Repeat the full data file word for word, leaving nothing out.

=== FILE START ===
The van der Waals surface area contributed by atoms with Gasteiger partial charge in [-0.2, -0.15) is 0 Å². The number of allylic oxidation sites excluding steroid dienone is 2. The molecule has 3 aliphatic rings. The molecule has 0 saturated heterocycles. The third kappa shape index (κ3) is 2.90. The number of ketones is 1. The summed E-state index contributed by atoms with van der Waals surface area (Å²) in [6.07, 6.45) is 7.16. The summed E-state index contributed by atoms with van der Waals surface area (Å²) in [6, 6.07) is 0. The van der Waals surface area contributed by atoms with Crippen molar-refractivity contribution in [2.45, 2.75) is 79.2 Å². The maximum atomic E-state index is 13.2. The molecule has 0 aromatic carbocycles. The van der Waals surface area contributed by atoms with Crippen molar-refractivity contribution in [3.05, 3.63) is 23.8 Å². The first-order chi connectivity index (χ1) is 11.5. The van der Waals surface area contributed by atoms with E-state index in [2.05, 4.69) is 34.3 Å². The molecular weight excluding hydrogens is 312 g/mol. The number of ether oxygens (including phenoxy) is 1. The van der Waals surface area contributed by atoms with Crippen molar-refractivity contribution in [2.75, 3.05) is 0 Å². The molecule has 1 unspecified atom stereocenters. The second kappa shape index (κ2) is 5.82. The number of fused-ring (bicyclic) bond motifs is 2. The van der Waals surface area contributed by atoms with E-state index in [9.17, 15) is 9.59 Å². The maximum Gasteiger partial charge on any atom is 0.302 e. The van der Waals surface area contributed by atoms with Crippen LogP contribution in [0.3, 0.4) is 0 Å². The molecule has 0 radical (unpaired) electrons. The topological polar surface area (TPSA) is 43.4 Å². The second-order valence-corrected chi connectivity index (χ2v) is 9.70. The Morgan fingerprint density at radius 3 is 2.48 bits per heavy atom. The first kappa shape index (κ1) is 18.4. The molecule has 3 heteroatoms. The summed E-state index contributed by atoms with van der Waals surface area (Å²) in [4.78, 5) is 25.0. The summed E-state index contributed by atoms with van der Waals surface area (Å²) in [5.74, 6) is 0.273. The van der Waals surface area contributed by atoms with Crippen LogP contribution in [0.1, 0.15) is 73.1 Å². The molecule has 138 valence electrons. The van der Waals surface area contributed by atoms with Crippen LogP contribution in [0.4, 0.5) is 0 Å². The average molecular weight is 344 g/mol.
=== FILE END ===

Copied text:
The van der Waals surface area contributed by atoms with Gasteiger partial charge in [-0.2, -0.15) is 0 Å². The number of allylic oxidation sites excluding steroid dienone is 2. The molecule has 3 aliphatic rings. The molecule has 0 saturated heterocycles. The third kappa shape index (κ3) is 2.90. The number of ketones is 1. The summed E-state index contributed by atoms with van der Waals surface area (Å²) in [6.07, 6.45) is 7.16. The summed E-state index contributed by atoms with van der Waals surface area (Å²) in [6, 6.07) is 0. The van der Waals surface area contributed by atoms with Crippen molar-refractivity contribution in [2.45, 2.75) is 79.2 Å². The maximum atomic E-state index is 13.2. The molecule has 0 aromatic carbocycles. The van der Waals surface area contributed by atoms with Crippen molar-refractivity contribution in [3.05, 3.63) is 23.8 Å². The first-order chi connectivity index (χ1) is 11.5. The van der Waals surface area contributed by atoms with E-state index in [2.05, 4.69) is 34.3 Å². The molecular weight excluding hydrogens is 312 g/mol. The number of ether oxygens (including phenoxy) is 1. The van der Waals surface area contributed by atoms with Crippen molar-refractivity contribution in [2.75, 3.05) is 0 Å². The molecule has 1 unspecified atom stereocenters. The second kappa shape index (κ2) is 5.82. The number of fused-ring (bicyclic) bond motifs is 2. The van der Waals surface area contributed by atoms with E-state index in [9.17, 15) is 9.59 Å². The maximum Gasteiger partial charge on any atom is 0.302 e. The van der Waals surface area contributed by atoms with Crippen LogP contribution in [0.3, 0.4) is 0 Å². The molecule has 0 radical (unpaired) electrons. The topological polar surface area (TPSA) is 43.4 Å². The second-order valence-corrected chi connectivity index (χ2v) is 9.70. The Morgan fingerprint density at radius 3 is 2.48 bits per heavy atom. The first kappa shape index (κ1) is 18.4. The molecule has 3 heteroatoms. The summed E-state index contributed by atoms with van der Waals surface area (Å²) in [4.78, 5) is 25.0. The summed E-state index contributed by atoms with van der Waals surface area (Å²) in [5.74, 6) is 0.273. The van der Waals surface area contributed by atoms with Crippen LogP contribution in [0.1, 0.15) is 73.1 Å². The molecule has 138 valence electrons. The van der Waals surface area contributed by atoms with Crippen LogP contribution in [0.4, 0.5) is 0 Å². The average molecular weight is 344 g/mol.